Ravenclaw 1870s Gown 3: Overskirt

Pant…pant…pant… It’s here! It has been six months since my last post about the Ravenclaw bustle gown due to more time-sensitive projects barging their way to the front of the line! When last we met here in Ravenclaw-land, I had just finished the underskirt, but that wasn’t the only thing going on the bottom half. Here we have…(drumroll)…the overskirt!

In the true spirit of bustle-era excess, I ask: why have only one skirt encrusted in intricate detail when you could have TWO?!

I started the overskirt by mocking it up in some very fun harlequin print quilting fabric that I had sitting around.

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Here is my sketch so that you can get an idea of what I was going for.

The mock-up was draped right on the dressform, just moving bits around and bunching things up until I was happy with how things looked.

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Cutting out the real fabric. The pieces are also flatlined with cotton organdy.
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Checking the fall of the front panels with the tucks at the waist.

In order to give myself a solid base on which to gather the polonaise (the puffed-up portion) at the back, I made an extra organdy lining to go inside the back.

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Finishing the front hems with the help of my new sewing bird!

The back piece is pleated into the side seams in order to give extra volume to the polonaise (the puffy portion) at the back.

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Finishing off the extra back lining.

I got the base of the skirt done pretty fast…

…and then had this thought that kept bugging me in the back of my brain. Wouldn’t those side seams look extra cute with a bit of bronze piping? So I tore it apart again.

Which wasn’t so bad, because I decided to put the trim in place before putting it back together so that I would only have to wrestle with one piece at a time.

The first stage of trimming involved figuring out the size and placement of the velveteen false turn-backs at the skirt front. I did this in the pretty non-scientific way of sketching a shape I sort of liked with a marking pencil onto the skirt front, and then cutting the velveteen to match, plus extra for hem allowance.

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I had a slight crisis-of-faith after cutting the first one, and tried out a couple of other shape variations with fabric scraps before deciding that I did like the first one best after all.

I folded the edge under, and backed the edge with an offset piece of the bronze taffeta for extra contrast against the main skirt body, then set these pieces aside to attach later.

The rest of the overskirt decorations are the same as the underskirt, so I will only go through them quickly.

Binding the hems of what will become the pleated ruffle:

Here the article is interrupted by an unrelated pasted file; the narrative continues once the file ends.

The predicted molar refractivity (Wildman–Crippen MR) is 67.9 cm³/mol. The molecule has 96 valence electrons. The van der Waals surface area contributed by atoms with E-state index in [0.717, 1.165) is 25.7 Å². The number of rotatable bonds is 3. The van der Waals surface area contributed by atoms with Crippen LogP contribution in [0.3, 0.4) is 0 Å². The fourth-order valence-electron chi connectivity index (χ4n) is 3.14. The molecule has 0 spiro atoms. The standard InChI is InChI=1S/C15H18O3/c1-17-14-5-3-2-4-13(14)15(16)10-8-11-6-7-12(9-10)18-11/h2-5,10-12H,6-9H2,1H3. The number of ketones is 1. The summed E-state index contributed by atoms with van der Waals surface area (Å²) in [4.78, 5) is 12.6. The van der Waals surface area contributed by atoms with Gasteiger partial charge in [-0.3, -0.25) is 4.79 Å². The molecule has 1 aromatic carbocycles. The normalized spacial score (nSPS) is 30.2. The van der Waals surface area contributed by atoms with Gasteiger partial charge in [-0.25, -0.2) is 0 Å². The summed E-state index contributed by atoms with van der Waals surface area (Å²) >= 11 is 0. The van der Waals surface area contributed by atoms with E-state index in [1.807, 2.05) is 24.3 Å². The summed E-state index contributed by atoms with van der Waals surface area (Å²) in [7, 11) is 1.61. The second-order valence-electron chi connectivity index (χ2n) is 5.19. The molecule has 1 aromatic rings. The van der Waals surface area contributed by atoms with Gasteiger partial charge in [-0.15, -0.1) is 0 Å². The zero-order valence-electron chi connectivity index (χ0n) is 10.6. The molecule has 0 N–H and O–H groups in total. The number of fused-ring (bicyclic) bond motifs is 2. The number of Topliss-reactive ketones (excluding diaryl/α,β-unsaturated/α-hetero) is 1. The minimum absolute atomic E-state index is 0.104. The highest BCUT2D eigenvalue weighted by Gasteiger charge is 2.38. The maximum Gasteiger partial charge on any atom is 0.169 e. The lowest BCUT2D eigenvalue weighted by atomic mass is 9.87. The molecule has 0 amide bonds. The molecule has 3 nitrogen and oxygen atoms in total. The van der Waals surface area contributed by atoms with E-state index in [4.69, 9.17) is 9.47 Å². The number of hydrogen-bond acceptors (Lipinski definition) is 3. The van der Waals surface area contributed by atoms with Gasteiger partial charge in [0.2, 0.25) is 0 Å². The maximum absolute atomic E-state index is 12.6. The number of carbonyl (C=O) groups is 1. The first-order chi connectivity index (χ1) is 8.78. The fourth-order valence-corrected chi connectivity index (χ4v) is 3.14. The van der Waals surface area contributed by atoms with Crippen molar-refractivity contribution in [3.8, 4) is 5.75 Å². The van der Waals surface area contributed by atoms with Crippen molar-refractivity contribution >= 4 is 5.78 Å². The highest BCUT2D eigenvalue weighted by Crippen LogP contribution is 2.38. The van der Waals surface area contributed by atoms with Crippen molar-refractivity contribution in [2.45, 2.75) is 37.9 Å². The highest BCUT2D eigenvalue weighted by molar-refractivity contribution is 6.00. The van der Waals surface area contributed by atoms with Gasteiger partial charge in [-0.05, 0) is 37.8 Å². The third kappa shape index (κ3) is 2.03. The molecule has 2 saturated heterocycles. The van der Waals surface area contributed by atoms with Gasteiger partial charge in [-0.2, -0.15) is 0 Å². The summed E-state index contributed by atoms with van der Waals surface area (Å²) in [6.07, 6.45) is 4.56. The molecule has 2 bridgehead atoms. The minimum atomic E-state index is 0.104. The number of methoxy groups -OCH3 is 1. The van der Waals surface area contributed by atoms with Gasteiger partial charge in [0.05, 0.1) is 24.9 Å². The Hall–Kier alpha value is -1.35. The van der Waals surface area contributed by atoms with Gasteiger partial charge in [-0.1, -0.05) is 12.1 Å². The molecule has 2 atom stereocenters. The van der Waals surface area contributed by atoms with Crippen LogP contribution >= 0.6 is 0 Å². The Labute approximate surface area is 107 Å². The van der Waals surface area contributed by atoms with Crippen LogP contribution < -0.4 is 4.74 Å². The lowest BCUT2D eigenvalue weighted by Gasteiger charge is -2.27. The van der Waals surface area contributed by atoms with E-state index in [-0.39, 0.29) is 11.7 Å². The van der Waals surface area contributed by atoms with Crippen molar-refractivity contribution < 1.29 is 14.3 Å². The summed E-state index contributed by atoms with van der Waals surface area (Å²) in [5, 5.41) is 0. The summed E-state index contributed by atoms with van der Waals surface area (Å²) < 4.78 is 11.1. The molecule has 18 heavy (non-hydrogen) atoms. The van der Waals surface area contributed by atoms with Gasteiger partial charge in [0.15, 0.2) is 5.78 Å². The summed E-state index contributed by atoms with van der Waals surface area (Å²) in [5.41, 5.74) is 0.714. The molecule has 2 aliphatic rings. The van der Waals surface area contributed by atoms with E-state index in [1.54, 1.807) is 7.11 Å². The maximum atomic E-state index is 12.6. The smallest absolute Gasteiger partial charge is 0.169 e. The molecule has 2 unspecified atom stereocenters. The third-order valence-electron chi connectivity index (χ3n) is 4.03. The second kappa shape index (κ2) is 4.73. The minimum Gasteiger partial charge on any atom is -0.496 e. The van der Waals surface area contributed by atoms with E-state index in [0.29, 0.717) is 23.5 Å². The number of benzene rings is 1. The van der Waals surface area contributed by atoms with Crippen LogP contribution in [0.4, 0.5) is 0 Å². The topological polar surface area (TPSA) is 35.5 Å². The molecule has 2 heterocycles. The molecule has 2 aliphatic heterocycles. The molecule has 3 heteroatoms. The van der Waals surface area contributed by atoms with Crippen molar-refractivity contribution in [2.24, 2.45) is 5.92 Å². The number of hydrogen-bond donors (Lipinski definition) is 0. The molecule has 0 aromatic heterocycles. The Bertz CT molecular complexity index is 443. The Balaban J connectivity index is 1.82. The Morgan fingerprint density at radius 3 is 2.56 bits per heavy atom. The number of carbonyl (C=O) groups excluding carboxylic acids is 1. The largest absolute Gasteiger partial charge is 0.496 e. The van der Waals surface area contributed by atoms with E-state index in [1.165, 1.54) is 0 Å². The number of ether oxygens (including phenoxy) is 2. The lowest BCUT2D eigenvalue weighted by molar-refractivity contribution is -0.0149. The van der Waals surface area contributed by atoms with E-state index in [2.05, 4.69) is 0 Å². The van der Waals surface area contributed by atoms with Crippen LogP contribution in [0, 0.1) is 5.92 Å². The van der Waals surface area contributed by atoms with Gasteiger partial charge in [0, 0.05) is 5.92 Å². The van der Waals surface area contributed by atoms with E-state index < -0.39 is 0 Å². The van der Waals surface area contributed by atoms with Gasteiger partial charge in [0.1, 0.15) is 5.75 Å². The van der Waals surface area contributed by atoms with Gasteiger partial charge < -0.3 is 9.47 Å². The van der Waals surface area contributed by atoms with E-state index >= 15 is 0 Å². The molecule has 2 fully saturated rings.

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The velveteen appliqués are also bias bound.

Piping and attaching a strip of blue taffeta to cover the raw edges of the pleats and appliqués.

And then I attached the false turn-backs. I stitched along the edge of the velveteen, through all layers, so that the edge of the bronze isn’t held flat against the skirt.

The velveteen is hemmed to the inside of the front edges several inches in in the hopes that it will provide some weight to keep the skirt from flying open when I walk, and to provide a bit of coverage over the white organdy if it does.

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The piping on the side seams extends past the seam and all the way down the edge of the back piece. The swallowtail at the lower half of the back is finished with a backing of blue taffeta to make sure the white organdy lining doesn’t show.

The inner edges of the swallowtail got a row of pleats, and one of the blue bands to finish the pleat tops, but no velvet appliqués.

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Yes, I did pick out the basting on the pleats once things were in place.
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A slightly blurry look at the side seam piping.
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Finishing off the top edge of the taffeta backing.

Gathering in the back and stitching the waistband in place:

This waistband was out to get me. First a thread broke about a third of the way through. Then I ran out of bobbin thread another five inches after that. Then when I got to the end, I realized that the gathers hadn’t made it into the seam in two places, and had to go back and open it up to get the raw edges back inside the waistband. It was a lot of drama.

The final step was to put it on the dress-form, play around with the bustle area, and tack the polonaise in place when I liked how it looked!

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I feel like this has taken me for-absolutely-ever (not the six month break, just building it took waaaay longer than I had anticipated). Hopefully the bodice will be a bit friendlier. I can’t wait to see what it all looks like together, though! Wish me luck!

3 thoughts on “Ravenclaw 1870s Gown 3: Overskirt

  1. Oh wow, this really makes it! I love the “wings” of the skirt, and it definitely looks like feathers! I can’t wait to see the bodice, but already it looks like your design is really coming together. Beautiful job!

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  2. Love this! I’ve been wanting to make something with velvet appliques like that. So happy to see someone doing it!

    Like

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